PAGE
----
So the guy who found a bit of stardom while being featured in the video for the Gym Class Heroes song “The Fighter” did just that. The breakthrough came last summer when doctors told him he could ditch the scooter he’d been using to get around in Colorado Springs for a walking boot. He woke up in the middle of the night and made it — slowly — to the bathroom on his own.

“I took the smallest step and was like ‘Yes!'” he said. “It was kind of like a bittersweet moment.’ I was missing my mom at the time. … I know it was hard because I usually wouldn’t like call her that much. I was 22, doing my own thing. This one time, I really felt like I could have called her. She would have been ecstatic.”

Her unyielding belief in him is one of the reasons Orozco kept going, though with a lower profile this time around. Four years ago he competed in the American Cup at Madison Square Garden as the hometown kid made good. This time he watched the same meet — being held across the river at the Prudential Center in New Jersey — on TV before taking the floor later that night as part of a smaller event.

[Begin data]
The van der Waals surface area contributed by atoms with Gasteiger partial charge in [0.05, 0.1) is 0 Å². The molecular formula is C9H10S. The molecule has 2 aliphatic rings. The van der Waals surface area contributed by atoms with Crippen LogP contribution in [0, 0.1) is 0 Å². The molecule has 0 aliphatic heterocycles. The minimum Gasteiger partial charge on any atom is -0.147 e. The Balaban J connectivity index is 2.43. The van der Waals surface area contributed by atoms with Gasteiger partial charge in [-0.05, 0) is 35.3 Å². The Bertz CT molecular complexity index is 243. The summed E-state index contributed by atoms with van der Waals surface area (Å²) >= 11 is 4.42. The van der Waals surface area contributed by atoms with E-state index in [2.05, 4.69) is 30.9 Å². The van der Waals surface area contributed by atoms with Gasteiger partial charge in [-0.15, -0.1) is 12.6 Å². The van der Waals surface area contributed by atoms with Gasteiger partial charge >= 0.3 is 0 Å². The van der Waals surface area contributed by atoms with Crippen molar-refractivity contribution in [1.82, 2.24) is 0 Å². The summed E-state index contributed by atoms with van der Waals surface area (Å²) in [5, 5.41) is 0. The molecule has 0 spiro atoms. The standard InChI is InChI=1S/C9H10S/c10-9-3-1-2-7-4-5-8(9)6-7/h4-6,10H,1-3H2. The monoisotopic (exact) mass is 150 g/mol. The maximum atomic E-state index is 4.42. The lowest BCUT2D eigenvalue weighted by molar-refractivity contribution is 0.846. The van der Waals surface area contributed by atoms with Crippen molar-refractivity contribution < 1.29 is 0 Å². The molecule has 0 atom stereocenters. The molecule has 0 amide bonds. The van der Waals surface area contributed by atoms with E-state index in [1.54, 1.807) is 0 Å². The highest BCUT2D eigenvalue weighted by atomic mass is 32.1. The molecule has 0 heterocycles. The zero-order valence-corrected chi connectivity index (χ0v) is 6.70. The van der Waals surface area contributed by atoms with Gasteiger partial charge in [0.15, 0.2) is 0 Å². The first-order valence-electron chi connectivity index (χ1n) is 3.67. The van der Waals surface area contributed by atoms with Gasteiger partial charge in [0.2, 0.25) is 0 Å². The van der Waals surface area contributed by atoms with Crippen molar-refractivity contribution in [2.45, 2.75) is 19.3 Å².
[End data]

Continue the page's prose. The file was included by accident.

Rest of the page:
The crowd was sparse, though it included his father, Willie, and his older brothers. His score of 89.1 was the best of the day and a sign his latest — and he hopes, his last — comeback is almost over. He competed at the Olympic Test Event in April, his third-place finish hardening his resolve to make a return trip this summer, even if he’s no longer the star of the U.S. team, a platform now occupied by three-time national champion Sam Mikulak and powerful 21-year-old Donnell Whittenburg. Orozco is simply happy to be a part of the mix. For now, that’s enough.

If he makes it, he knows the phone call he desperately wants to take will never come. That’s OK. In some ways, his mother feels closer than ever.

“I know she’s watching,” he said. “There are still struggles in life I don’t have control over, but I have to find light in the darkness.”

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IOC looks for ways Russian athletes ‘who do not support war’ could compete as neutrals

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GENEVA (AP) — Russian athletes who do not endorse their country’s war in Ukraine could be accepted back into international sports, competing under a neutral flag, IOC president Thomas Bach said in an interview published Friday.